I came across this article early last week as it circulated through my yoga teacher friends on Facebook. I’ve given it a lot of thought since reading it. Probably because I’m partial to this kind of practice. I like my yoga with movement and heat. I love the feeling of tired muscles at the end of my practice and the sweet release of my ujjayi breath as I relax into savasana. I get a little frustrated when I spend 75 minutes in a slow moving class or a class that’s cold. I have a hard time getting into these types of classes, spending most of the time with a wandering, frustrated mind. I know, I can learn something from classes like these and I have. Unfortunately, the feelings of frustration outweigh the positives. I practiced hatha off and on for 5 years when I first began to explore yoga but was never able to sustain a regular practice. In 2009 I was introduced to vinyasa and I suddenly understood the power of the practice and how important consistency was to my wellbeing. However, I honestly don’t know if I ever would have made that jump had it not been for vinyasa.
As I went through my teacher training, one of the common pieces of advice I heard was to teach what you love to practice. So it only seemed natural to teach warm vinyasa classes as I began my yoga career. I wanted to bring my love of this type of practice to my students, sharing everything I had received over the years. And although I definitely teach slower than I practice for a number of reasons, I still teach way more than 20 poses per side per class.
Needless to say after reading this article, I started to feel a little guilty about both my practice and my teaching.
It was this paragraph in particular that stuck with me.
I know, I know, to each their own. But really, call that what you want, but don’t call it yoga. To me yoga was and is about quieting the mind, breathing, finding stillness, feeling grounded and balanced. It’s about moving in a way that makes sense and is rooted in anatomy and yogic science. It’s about being honest with yourself and your students. It’s about knowing your limitations. It’s about slowing down so that you can listen and hear your own inner voice—the voice of intuition. It’s about finding stillness amid the activity. Try doing 20 poses on both sides in an hour; there’s simply no time for stillness.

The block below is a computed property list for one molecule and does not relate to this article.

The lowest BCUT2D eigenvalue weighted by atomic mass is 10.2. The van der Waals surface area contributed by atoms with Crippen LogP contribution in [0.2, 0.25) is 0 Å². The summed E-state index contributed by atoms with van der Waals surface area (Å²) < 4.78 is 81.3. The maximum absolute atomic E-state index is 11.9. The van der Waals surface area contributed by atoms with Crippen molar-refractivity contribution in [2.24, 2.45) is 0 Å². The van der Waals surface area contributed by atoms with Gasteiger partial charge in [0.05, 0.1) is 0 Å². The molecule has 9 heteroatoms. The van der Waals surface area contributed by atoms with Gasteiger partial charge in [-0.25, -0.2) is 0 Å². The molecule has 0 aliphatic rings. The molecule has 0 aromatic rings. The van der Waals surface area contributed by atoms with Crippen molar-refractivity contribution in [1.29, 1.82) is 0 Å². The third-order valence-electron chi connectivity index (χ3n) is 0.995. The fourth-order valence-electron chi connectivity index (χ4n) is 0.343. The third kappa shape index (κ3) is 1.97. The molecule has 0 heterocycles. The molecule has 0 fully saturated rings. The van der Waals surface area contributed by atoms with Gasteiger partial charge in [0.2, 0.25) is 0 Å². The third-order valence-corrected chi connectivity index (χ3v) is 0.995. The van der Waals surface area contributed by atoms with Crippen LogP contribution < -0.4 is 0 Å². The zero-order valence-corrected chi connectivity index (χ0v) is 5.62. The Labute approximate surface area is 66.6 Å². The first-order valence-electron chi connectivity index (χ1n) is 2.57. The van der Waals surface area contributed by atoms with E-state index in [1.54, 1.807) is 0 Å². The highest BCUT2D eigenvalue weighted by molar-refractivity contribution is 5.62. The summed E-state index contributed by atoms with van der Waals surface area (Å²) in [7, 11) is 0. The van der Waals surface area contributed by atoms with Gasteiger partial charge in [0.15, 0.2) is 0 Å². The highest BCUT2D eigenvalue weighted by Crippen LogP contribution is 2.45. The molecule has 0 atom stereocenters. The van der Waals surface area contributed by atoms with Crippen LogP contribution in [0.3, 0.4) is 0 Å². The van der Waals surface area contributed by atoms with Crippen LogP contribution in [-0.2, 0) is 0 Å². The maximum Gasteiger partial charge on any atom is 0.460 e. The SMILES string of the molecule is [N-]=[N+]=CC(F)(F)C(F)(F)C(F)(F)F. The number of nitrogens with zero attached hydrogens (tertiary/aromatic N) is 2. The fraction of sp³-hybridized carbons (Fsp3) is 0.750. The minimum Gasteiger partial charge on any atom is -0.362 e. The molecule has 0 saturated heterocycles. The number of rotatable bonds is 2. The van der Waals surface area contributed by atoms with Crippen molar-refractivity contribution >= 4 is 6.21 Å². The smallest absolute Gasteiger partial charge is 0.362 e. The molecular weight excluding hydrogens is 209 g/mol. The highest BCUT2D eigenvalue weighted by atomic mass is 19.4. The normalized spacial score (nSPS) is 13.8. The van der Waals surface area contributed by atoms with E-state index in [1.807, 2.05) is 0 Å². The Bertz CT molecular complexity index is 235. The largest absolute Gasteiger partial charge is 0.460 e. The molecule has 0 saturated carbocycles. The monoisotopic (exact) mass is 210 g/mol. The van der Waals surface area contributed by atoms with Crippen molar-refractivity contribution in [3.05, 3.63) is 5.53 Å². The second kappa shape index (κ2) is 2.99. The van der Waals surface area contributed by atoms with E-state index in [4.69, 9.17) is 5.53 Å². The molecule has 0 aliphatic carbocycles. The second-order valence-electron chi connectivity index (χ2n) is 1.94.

Maybe I don’t spend enough time practicing stillness, I’ve honestly never been very good at stillness. Of course, all the more reason to practice it right? I had a yoga teacher once say that the thing you’re resisting the most, be it a pose, practice or project, is the thing you need the most. I get that, I really do. I should be spending all my time in upavistha konasana not in arm balances, I should be going to iyengar instead of vinyasa and I should most definitely be cleaning up my recipe index (the project that I keep putting off). That sure is a lot of shoulds isn’t it?
Now, I’m fully aware that I am about to spout a bunch of excuses but honestly, my time is limited these days. I work, I commute, I blog, I like to spend time with my husband, family, friends, go running and do yoga. So I try to get my stillness with my movement, as counterintuitive as it may seem. Not because I want to be involved in the yoga scene or wear my lululemon but because this is the type of yoga that feels good in my own body. I like the way it feels to close my eyes and cycle through a half dozen sun salutations. This is where I feel most grounded, where my mind settles and quiets down. I find unbelievable amounts of presence and balance as I move carefully through poses and my intuition and inner voice are never more clear than when I’m trying to soften and breathe through a difficult posture. This is the movement that makes sense to me, the kind of movement that has taught me how to recognize my own limitations, has taught me the difference between my edge and too far beyond it.
Heated, flowing vinyasa is my yoga. It has taught me patience, self-love, trust in my body, how to tackle difficult times and people. It has softened the rough edges, taught me how to forgive myself and others, to find that pause before reacting (which some might call stillness) and allow things to open in their own time. So I take some offense to the author telling me not to call my practice yoga.
However, feeling guilty about yoga feels so very wrong to me. Do I feel that we should all have some background in the traditions and history of yoga, of course. Would most yogis benefit from learning postures more slowly before jumping in, yes. Would we all do better with some stillness, most definitely. But we are so often bombarded by feelings of guilt, let’s not let the mat be one of those places. I say let it go. If sweaty, hot, fast yoga brings you to your mat, brings you joy, taps you into your body and out of the rat race of constant thoughts, well then, that’s success and by my definition, that’s also yoga.
Enjoy and Exhale!